Stand-In

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This article is about the movie. For the technical term of filming, see stand-in. For other uses, see Stand-In (disambiguation).
Stand-In
Stand-In (1937, Movie Poster).jpg
Stand-In (1937, Movie Poster)
Directed by Tay Garnett
Charles Kerr (assistant)
Produced by Walter Wanger (uncredited)
Written by Clarence Budington Kelland (story)
Gene Towne
C. Graham Baker
Starring Leslie Howard
Joan Blondell
Humphrey Bogart
Production
company
Distributed by United Artists
Release dates
  • October 29, 1937 (1937-10-29)
Running time
91 minutes
Country United States
Language English
Budget $523,869[1]
Box office $617,521[1]

Stand-In is a 1937 American comedy film directed by Tay Garnett and starring Leslie Howard, Joan Blondell, and Humphrey Bogart. The picture was produced by the independent Walter Wanger, and released by United Artists. It is set in Hollywood and parodies many aspects of the film industry during the Classical Era.

Plot[edit]

The plot of Stand-In concerns the takeovers of Hollywood studios that occurred during the Great Depression. Fowler Pettypacker (Tully Marshall), a Wall Street banker, is debating whether or not to accept an offer from Ivor Nassau (C. Henry Gordon) to buy "Colossal Pictures," a fictional film studio on Poverty Row. The studio has not been turning a profit, but financial analyst Atterbury Dodd (Leslie Howard) advises against selling. He stakes his reputation on his mathematical calculations that show Colossal should turn a profit. The bank sends Dodd to Hollywood as the new head of the studio.

Colossal's star actress, Thelma Cheri (Marla Shelton), eccentric foreign director Koslofski (Alan Mowbray), and press agent Tom Potts (Jack Carson) are conspiring with Nassau to sabotage the studio. They are deliberately running up costs on producer Douglas Quintain's (Humphrey Bogart) jungle feature, Sex and Satan so that the film flops and the studio goes bankrupt.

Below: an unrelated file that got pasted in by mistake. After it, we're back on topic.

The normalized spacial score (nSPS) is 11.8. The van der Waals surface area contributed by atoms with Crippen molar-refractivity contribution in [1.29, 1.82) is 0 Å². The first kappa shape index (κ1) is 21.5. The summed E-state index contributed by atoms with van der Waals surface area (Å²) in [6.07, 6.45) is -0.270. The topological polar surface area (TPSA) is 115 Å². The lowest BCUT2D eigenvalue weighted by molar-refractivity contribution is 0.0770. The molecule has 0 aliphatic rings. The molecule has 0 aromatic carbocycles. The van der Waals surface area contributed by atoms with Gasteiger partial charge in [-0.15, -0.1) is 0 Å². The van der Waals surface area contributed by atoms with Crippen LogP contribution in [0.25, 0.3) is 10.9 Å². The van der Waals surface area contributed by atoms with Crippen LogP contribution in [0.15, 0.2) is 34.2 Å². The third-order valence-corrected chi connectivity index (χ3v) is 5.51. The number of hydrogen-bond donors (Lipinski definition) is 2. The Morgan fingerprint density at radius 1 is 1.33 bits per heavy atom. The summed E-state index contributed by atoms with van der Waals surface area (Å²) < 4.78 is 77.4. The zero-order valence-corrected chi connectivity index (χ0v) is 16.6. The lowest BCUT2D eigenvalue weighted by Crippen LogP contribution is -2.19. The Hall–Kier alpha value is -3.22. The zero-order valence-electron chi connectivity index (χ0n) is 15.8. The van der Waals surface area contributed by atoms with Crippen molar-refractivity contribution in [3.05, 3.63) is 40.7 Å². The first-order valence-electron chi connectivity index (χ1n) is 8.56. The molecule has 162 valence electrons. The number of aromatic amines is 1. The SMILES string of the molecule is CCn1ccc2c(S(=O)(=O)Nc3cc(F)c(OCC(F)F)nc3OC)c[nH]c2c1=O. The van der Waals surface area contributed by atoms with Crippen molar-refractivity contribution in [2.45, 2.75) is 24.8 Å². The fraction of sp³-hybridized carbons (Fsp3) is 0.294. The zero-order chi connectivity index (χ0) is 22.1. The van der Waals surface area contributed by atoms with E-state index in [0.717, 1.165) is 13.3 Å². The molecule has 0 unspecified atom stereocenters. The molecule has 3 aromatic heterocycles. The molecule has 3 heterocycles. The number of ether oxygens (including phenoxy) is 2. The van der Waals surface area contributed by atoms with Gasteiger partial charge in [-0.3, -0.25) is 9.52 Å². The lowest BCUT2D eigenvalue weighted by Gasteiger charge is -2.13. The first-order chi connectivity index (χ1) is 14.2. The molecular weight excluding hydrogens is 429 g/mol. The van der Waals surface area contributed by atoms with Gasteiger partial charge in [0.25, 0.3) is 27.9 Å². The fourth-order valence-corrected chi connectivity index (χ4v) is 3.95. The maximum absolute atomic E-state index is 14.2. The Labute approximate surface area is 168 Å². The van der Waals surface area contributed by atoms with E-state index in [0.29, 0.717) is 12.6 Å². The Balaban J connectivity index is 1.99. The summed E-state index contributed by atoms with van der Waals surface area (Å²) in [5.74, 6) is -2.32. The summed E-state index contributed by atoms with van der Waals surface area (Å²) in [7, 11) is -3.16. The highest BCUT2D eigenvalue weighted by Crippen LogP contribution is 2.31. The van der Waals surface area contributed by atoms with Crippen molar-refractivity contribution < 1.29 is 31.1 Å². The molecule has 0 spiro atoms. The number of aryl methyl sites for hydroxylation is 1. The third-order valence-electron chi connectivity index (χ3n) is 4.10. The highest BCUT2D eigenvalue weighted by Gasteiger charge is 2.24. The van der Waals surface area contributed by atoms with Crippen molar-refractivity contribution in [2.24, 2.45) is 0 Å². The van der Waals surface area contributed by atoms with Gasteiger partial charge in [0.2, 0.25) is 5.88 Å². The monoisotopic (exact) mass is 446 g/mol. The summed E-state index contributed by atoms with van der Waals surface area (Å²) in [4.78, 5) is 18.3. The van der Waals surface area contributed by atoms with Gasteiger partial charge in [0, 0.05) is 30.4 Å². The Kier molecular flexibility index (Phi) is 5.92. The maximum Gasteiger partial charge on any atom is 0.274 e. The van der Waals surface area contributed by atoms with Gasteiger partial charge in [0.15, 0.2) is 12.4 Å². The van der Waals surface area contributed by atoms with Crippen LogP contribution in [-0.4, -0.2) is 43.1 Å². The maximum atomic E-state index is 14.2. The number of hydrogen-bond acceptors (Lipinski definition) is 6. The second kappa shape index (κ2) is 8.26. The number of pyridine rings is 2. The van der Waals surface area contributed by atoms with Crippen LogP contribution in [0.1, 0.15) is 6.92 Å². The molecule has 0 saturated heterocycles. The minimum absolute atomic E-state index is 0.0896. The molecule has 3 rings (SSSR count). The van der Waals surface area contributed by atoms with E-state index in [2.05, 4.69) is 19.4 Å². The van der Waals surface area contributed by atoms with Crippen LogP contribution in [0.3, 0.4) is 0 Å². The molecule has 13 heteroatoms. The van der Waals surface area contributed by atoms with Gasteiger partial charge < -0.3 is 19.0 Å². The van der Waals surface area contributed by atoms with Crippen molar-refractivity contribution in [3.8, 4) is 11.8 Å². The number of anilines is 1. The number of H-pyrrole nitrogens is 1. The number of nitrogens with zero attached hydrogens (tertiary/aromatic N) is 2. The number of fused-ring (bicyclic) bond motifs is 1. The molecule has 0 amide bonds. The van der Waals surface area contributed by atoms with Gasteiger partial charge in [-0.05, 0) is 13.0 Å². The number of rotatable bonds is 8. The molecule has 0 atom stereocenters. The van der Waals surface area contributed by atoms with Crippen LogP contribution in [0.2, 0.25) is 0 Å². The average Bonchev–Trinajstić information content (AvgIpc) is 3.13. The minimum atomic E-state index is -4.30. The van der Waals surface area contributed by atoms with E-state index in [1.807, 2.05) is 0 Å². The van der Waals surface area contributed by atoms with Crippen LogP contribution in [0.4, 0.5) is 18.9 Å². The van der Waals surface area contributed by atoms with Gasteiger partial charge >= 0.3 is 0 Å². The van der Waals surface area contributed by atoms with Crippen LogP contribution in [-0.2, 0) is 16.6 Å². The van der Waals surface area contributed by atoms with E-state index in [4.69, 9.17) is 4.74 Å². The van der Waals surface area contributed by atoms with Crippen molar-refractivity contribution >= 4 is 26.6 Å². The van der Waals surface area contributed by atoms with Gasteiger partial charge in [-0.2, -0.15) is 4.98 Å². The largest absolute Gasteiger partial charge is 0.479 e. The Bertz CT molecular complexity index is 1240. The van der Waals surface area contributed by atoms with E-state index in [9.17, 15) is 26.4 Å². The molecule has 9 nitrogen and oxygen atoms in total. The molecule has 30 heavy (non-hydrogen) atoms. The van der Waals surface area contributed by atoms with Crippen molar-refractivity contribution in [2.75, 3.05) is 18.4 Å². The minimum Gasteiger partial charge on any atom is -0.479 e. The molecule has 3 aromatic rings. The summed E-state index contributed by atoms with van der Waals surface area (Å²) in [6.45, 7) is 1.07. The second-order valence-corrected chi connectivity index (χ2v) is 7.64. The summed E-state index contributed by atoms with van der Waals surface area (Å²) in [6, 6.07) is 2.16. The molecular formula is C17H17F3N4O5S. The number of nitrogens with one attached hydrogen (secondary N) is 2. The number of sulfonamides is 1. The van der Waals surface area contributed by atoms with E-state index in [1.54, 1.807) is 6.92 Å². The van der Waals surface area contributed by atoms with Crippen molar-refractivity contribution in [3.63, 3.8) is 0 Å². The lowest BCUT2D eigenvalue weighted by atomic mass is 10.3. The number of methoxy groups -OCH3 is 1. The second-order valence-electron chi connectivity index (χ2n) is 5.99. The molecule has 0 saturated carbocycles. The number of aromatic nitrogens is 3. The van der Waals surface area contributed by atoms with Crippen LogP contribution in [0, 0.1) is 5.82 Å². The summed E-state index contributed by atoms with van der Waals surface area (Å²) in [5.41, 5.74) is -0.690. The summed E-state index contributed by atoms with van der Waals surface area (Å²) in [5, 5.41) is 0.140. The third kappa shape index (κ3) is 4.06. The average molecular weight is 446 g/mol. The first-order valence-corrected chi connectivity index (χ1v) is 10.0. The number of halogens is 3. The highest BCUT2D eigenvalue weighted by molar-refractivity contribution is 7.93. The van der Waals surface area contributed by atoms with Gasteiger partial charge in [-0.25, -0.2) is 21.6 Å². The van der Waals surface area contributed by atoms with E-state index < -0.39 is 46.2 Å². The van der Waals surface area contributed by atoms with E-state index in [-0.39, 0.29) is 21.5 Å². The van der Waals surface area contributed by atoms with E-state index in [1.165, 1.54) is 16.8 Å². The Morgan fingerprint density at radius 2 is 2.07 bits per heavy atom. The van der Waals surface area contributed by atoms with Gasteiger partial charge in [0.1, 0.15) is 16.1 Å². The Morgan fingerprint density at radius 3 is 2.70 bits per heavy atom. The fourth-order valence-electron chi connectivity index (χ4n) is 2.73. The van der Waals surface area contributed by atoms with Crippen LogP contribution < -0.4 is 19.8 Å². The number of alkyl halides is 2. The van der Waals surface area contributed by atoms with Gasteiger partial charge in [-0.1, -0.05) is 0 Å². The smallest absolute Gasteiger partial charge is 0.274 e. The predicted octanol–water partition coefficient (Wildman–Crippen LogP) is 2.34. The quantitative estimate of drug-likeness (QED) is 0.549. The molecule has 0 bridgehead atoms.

In Hollywood, Dodd meets Lester Plum (Joan Blondell), a cheerful former child star currently working as a stand-in for Cheri. Lester teaches Dodd about the business of filmmaking and eventually becomes his secretary. Under Lester's tutelage, Dodd comes to see that the workers are more than just numbers. Lester falls in love with Dodd, but he is initially oblivious to her feelings.

When Dodd is unimpressed by a viewing of Sex and Satan, Koslofski puts the blame squarely on Quintain. Quintain had discovered Cheri and made her a star, falling in love with her in the process, but she sides with Koslofski. As a result, Dodd fires Quintain. After an audience preview confirms that the film is awful (they prefer the ape over Cheri's performance), Dodd seeks out the heartbroken producer. Once he sobers up from his drunken binge, Quintain comes up with the idea to salvage the film by cutting down Cheri's part and expanding the ape's. However, before they can do so, Pettypacker telephones Dodd, informing him that he has sold the studio to Nassau, and that Dodd is fired. Dodd convinces the initially hostile workers into rallying behind him to finish the film. Then, he asks Plum to marry him.

Cast[edit]

Reception[edit]

The film recorded a profit of $9,274.[1]

References[edit]

  1. ^ a b c Matthew Bernstein, Walter Wagner: Hollywood Independent, Minnesota Press, 2000 p438

External links[edit]